R.L. Dabney makes some observations on Habakkuk 2:15 (not a promotion or endorsement of Dabney as a true Christian, but he makes some observations that true Christians may benefit from).
“Woe unto him that giveth his neighbor drink, that puttest thy bottle to him, and makest him drunken also, that thou mayest look on their nakedness” (Habakkuk 2:15).
R.L. Dabney writes:
“My subject, then, is the sin of tempting a man to transgression. For the sake of brevity, I must classify the multifarious forms in which this sin is committed, under four heads.”
Under these four heads Dabney speaks of classes (or gradations) of guilt. Regarding the second class, he writes:
“The second class is of those who provide for their fellow men the means and appliances of vice from motives of gain or other selfish good to themselves. Their immediate object is not to ruin the virtue of others, but to secure for themselves advantage from the employment of the apparatus of transgression, while they well know, and coolly disregard the fact, that the use of the appliances they provide usually and surely results in sin, guilt, and injury to their victims. If it were equally convenient to secure from those victims the selfish advantages which they desire, by some more innocent expedient, they would have no objection to doing so; but as interest and convenience dictate it, they deliberately plan to make their ends out of the ruin of their neighbors’ morality. To this class belong those who offer to the community the common means of drunkenness; to it belong all the varied troops of harpies, the gamesters, the thespians, the ‘singing men and singing women,’ who live by the dissipated and corrupting amusements of society.
Here, likewise, must be classed all those literary caterers, whether the Grab-street hack who spins out of his sordid brain the penny fiction for the million or the towering genius who seeks readers and applause (objects as sordid, when prized as he prizes them, as the rusty shilling that is craved to relieve the hunger and purchase the dirty debauch of Grub-street) by painting vice or inflaming unholy emotions; whether the merchant prince at whose golden wand steam presses whirl to print the mental poison or the smaller dealer who scatters them for a penny profit through the land. We denounce the unfeeling man who for filthy lucre will offer his fellow man the stupifying anodyne or the fiery draught which steals away the brain. By what argument do we judge him a less sinner who perverts the heavenly gifts of intellect in order to debauch the conscience or to burn in on the mind the images of lust and vice with the fires of eloquence or fancy till the brain is intoxicated with a worse phrensy than that of wine?” (R.L. Dabney, Discussions).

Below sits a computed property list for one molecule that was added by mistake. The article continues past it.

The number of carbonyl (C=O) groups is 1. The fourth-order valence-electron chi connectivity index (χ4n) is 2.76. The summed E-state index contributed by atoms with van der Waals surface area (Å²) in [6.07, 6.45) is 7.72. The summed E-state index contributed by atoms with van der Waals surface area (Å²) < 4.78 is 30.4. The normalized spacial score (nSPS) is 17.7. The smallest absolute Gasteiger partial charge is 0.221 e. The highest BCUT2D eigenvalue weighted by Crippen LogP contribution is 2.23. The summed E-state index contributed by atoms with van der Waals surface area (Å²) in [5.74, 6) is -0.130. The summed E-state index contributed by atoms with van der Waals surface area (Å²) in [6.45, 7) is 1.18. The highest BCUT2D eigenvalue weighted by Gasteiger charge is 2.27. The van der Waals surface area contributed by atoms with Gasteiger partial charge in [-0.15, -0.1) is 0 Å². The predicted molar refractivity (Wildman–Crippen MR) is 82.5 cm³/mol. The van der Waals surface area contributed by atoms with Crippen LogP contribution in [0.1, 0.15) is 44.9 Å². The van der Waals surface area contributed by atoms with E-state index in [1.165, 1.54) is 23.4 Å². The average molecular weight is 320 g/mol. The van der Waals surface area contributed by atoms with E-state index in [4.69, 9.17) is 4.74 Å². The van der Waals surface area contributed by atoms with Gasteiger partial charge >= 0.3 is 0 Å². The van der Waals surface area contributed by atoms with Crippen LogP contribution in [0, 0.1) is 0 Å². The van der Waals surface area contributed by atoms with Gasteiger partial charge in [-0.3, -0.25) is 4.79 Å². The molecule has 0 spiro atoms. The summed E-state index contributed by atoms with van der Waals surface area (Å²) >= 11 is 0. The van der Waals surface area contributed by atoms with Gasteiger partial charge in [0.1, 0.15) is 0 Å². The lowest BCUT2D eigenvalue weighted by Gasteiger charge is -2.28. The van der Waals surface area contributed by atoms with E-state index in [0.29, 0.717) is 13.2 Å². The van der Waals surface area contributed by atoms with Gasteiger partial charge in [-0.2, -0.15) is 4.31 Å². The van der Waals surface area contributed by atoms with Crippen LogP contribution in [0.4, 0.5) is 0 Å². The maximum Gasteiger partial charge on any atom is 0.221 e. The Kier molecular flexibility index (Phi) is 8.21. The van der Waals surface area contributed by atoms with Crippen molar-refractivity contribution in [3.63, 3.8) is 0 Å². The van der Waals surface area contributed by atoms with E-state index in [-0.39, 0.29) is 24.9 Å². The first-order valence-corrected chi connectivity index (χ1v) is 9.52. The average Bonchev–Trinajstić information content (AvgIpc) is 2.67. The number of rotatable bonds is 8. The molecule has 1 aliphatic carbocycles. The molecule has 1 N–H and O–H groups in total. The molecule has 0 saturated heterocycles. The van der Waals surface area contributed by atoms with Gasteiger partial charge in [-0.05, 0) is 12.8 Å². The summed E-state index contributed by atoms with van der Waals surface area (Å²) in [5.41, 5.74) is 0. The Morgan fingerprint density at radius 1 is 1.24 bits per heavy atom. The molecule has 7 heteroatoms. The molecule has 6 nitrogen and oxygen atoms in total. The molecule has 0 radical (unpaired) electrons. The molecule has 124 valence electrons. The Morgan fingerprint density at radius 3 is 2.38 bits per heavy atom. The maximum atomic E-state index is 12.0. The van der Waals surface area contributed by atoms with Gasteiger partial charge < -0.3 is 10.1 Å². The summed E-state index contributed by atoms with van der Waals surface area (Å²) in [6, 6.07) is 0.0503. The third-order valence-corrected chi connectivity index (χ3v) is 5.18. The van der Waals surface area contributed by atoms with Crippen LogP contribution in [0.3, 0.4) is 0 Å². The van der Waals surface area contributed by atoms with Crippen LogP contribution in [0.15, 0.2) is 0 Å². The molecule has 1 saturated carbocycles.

Some related Scripture:
” … who knowing the righteous order of God, that those practicing such things are worthy of death, not only do them, but also approve those practicing them” (Romans 1:32).
“Do not be led astray; bad companionships ruin good habits” (1 Corinthians 15:33).
“I am a companion of all who fear You; yea, of those who keep Your precepts” (Psalm 119:63).
“Depart from me, O evildoers, for I will keep my God’s commands” (Psalm 119:115).
“I will set no wicked thing before my eyes; I have hated the work of those who turn aside; it shall not fasten upon me. A perverse heart shall depart from me; I will not know evil” (Psalm 101:3-4).